Curiouser and Curiouser...

My Adventures in blogging, digital and Public History

Wednesday, October 25, 2006

Lost in Translation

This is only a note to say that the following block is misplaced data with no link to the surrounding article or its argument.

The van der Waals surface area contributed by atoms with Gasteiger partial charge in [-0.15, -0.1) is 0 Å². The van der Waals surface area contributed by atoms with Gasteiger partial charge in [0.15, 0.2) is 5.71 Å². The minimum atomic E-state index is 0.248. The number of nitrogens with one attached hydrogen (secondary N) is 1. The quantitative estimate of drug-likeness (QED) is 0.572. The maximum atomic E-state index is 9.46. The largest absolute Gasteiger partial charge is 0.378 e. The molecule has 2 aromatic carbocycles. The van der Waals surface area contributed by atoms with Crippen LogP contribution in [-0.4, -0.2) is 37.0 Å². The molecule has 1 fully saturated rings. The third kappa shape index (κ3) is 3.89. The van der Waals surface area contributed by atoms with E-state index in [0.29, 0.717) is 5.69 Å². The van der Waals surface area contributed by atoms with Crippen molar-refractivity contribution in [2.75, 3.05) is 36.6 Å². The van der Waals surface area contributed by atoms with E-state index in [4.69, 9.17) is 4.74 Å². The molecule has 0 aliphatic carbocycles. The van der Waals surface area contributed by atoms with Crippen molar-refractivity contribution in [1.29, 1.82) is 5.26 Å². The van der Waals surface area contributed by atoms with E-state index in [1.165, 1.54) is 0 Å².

My apologies to Alan MacEachern. In my post Bringing History to Life: The Attraction of Oral Histories I said that Alan MacEachern gave the analogy that oral history is like the colour commentary and written history is the play-by- play. Apparently he was not defending the use of oral histories in this manner and was using this example to question how the history was being used. To be fair, after some discussion this week, I did recall the questioning tone in his voice. So for implying that his words constituted a concrete statement rather than a question, I apologize. However, I think this underscores one of the real issues when dealing with oral history and that is the fact that when oral interviews or statements are transcribed or made visual, no matter how well- meaning the author, meaning and context can be lost. Tone, inflection, emphasis and emotion are often lost when oral interviews are put to paper. The subjectivity of the interviewer or listener can also play a part in changing the meaning of what the speaker has said. That being said, I still feel that oral histories are an important part in the telling of history and in historical research although it is up to the interviewer to ask for clarification and the researcher to use a critical ‘ear’ when dealing with these sources. Now I know how Bill Murray felt...


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